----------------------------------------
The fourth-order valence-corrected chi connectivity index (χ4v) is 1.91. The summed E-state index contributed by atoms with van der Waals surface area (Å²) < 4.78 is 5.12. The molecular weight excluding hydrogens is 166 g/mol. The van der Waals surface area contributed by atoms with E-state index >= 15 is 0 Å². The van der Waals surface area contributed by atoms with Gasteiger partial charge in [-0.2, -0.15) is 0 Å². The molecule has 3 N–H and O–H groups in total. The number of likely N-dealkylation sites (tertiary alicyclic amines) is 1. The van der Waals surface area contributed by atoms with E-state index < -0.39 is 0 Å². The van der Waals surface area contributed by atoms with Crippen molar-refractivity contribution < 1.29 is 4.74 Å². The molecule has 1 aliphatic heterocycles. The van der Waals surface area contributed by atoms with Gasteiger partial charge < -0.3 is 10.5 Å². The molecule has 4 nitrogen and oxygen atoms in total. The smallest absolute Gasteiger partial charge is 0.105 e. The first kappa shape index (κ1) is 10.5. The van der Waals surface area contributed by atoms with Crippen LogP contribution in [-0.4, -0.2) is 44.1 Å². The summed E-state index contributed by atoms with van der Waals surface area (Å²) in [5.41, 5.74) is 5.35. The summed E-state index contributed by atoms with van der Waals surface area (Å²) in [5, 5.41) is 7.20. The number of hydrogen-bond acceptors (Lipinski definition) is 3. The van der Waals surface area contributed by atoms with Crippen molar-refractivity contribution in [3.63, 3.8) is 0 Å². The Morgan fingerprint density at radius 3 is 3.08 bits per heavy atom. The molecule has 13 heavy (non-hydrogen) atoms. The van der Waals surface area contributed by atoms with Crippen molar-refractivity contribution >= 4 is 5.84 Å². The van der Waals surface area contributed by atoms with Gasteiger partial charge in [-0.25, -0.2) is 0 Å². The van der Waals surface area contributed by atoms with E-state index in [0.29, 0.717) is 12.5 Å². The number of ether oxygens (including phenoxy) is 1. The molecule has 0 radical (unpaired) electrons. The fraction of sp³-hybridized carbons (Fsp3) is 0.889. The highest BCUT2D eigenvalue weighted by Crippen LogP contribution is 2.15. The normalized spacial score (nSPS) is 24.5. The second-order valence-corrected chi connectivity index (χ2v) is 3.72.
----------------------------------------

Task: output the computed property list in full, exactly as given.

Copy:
The fourth-order valence-corrected chi connectivity index (χ4v) is 1.91. The summed E-state index contributed by atoms with van der Waals surface area (Å²) < 4.78 is 5.12. The molecular weight excluding hydrogens is 166 g/mol. The van der Waals surface area contributed by atoms with E-state index >= 15 is 0 Å². The van der Waals surface area contributed by atoms with Gasteiger partial charge in [-0.2, -0.15) is 0 Å². The molecule has 3 N–H and O–H groups in total. The number of likely N-dealkylation sites (tertiary alicyclic amines) is 1. The van der Waals surface area contributed by atoms with E-state index < -0.39 is 0 Å². The van der Waals surface area contributed by atoms with Crippen molar-refractivity contribution < 1.29 is 4.74 Å². The molecule has 1 aliphatic heterocycles. The van der Waals surface area contributed by atoms with Gasteiger partial charge < -0.3 is 10.5 Å². The molecule has 4 nitrogen and oxygen atoms in total. The smallest absolute Gasteiger partial charge is 0.105 e. The first kappa shape index (κ1) is 10.5. The van der Waals surface area contributed by atoms with Crippen LogP contribution in [-0.4, -0.2) is 44.1 Å². The summed E-state index contributed by atoms with van der Waals surface area (Å²) in [5.41, 5.74) is 5.35. The summed E-state index contributed by atoms with van der Waals surface area (Å²) in [5, 5.41) is 7.20. The number of hydrogen-bond acceptors (Lipinski definition) is 3. The van der Waals surface area contributed by atoms with Crippen molar-refractivity contribution in [3.63, 3.8) is 0 Å². The Morgan fingerprint density at radius 3 is 3.08 bits per heavy atom. The molecule has 13 heavy (non-hydrogen) atoms. The van der Waals surface area contributed by atoms with Crippen molar-refractivity contribution >= 4 is 5.84 Å². The van der Waals surface area contributed by atoms with Gasteiger partial charge in [-0.25, -0.2) is 0 Å². The van der Waals surface area contributed by atoms with E-state index in [0.29, 0.717) is 12.5 Å². The number of ether oxygens (including phenoxy) is 1. The molecule has 0 radical (unpaired) electrons. The fraction of sp³-hybridized carbons (Fsp3) is 0.889. The highest BCUT2D eigenvalue weighted by Crippen LogP contribution is 2.15. The normalized spacial score (nSPS) is 24.5. The second-order valence-corrected chi connectivity index (χ2v) is 3.72.